“Back.” Qhorin mounted his weary garron one more time. “The fire will draw them past, I hope. Come, brother.”
Jon pulled on his gloves again and raised his hood. Even the horses seemed reluctant to leave the fire. The sun was long gone, and only the cold silver shine of the half-moon remained to light their way over the treacherous ground that lay behind them. He did not know what Qhorin had in mind, but perhaps it was a chance. He hoped so. I do not want to play the oathbreaker, even for good reason.
They went cautiously, moving as silent as man and horse could move, retracing their steps until they reached the mouth of a narrow defile where an icy little stream emerged from between two mountains. Jon remembered the place. They had watered the horses here before the sun went down.
“The water’s icing up,” Qhorin observed as he turned aside, “else we’d ride in the streambed. But if we break the ice, they are like to see. Keep close to the cliffs. There’s a crook a half mile on that will hide us.” He rode into the defile. Jon gave one last wistful look to their distant fire, and followed.
The farther in they went, the closer the cliffs pressed to either side. They followed the moonlit ribbon of stream back toward its source. Icicles bearded its stony banks, but Jon could still hear the sound of rushing water beneath the thin hard crust.
A great jumble of fallen rock blocked their way partway up, where a section of the cliff face had fallen, but the surefooted little garrons were able to pick their way through. Beyond, the walls pinched in sharply, and the stream led them to the foot of a tall twisting waterfall. The air was full of mist, like the breath of some vast cold beast. The tumbling waters shone silver in the moonlight. Jon looked about in dismay. There is no way out. He and Qhorin might be able to climb the cliffs, but not with the horses. He did not think they would last long afoot.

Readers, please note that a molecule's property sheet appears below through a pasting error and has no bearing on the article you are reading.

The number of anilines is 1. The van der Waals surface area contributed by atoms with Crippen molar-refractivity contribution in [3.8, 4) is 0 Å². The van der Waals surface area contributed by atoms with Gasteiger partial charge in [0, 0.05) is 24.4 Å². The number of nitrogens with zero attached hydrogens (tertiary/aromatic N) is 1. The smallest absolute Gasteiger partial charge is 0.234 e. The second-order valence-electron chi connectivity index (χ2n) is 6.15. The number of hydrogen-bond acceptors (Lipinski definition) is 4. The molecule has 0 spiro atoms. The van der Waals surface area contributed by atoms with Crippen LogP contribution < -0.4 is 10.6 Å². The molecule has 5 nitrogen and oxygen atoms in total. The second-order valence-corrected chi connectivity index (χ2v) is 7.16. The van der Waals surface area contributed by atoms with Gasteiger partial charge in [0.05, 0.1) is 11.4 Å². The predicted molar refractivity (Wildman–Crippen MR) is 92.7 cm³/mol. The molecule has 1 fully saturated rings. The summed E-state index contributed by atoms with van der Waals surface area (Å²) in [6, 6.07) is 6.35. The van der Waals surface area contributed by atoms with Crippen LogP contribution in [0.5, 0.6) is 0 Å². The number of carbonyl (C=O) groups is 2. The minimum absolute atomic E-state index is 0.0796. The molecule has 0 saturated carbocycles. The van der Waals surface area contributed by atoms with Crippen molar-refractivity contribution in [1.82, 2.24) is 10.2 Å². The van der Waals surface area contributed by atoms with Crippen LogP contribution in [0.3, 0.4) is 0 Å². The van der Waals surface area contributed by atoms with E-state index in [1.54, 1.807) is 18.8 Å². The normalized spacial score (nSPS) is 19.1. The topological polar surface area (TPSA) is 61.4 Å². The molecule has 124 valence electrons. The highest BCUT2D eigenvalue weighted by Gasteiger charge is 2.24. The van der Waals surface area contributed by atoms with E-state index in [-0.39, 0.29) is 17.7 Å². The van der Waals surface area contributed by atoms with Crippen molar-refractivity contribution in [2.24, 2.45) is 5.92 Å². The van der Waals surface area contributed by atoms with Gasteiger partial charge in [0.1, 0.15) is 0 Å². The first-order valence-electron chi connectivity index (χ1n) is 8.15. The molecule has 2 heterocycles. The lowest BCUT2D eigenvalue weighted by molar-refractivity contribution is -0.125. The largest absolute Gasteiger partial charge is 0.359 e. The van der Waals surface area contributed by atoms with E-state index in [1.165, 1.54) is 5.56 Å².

“Quickly now,” the Halfhand commanded. The big man on the small horse rode over the ice-slick stones, right into the curtain of water, and vanished. When he did not reappear, Jon put his heels into his horse and went after. His garron did his best to shy away. The falling water slapped at them with frozen fists, and the shock of the cold seemed to stop Jon’s breath.
Then he was through; drenched and shivering, but through.
The cleft in the rock was barely large enough for man and horse to pass, but beyond, the walls opened up and the floor turned to soft sand. Jon could feel the spray freezing in his beard. Ghost burst through the waterfall in an angry rush, shook droplets from his fur, sniffed at the darkness suspiciously, then lifted a leg against one rocky wall. Qhorin had already dismounted. Jon did the same. “You knew this place was here.” “When I was no older than you, I heard a brother tell how he followed a shadowcat through these falls.” He unsaddled his horse, removed her bit and bridle, and ran his fingers through her shaggy mane. “There is a way through the heart of the mountain. Come dawn, if they have not found us, we will press on. The first watch is mine, brother.” Qhorin seated himself on the sand, his back to a wall, no more than a vague black shadow in the gloom of the cave. Over the rush of falling waters, Jon heard a soft sound of steel on leather that could only mean that the Halfhand had drawn his sword.
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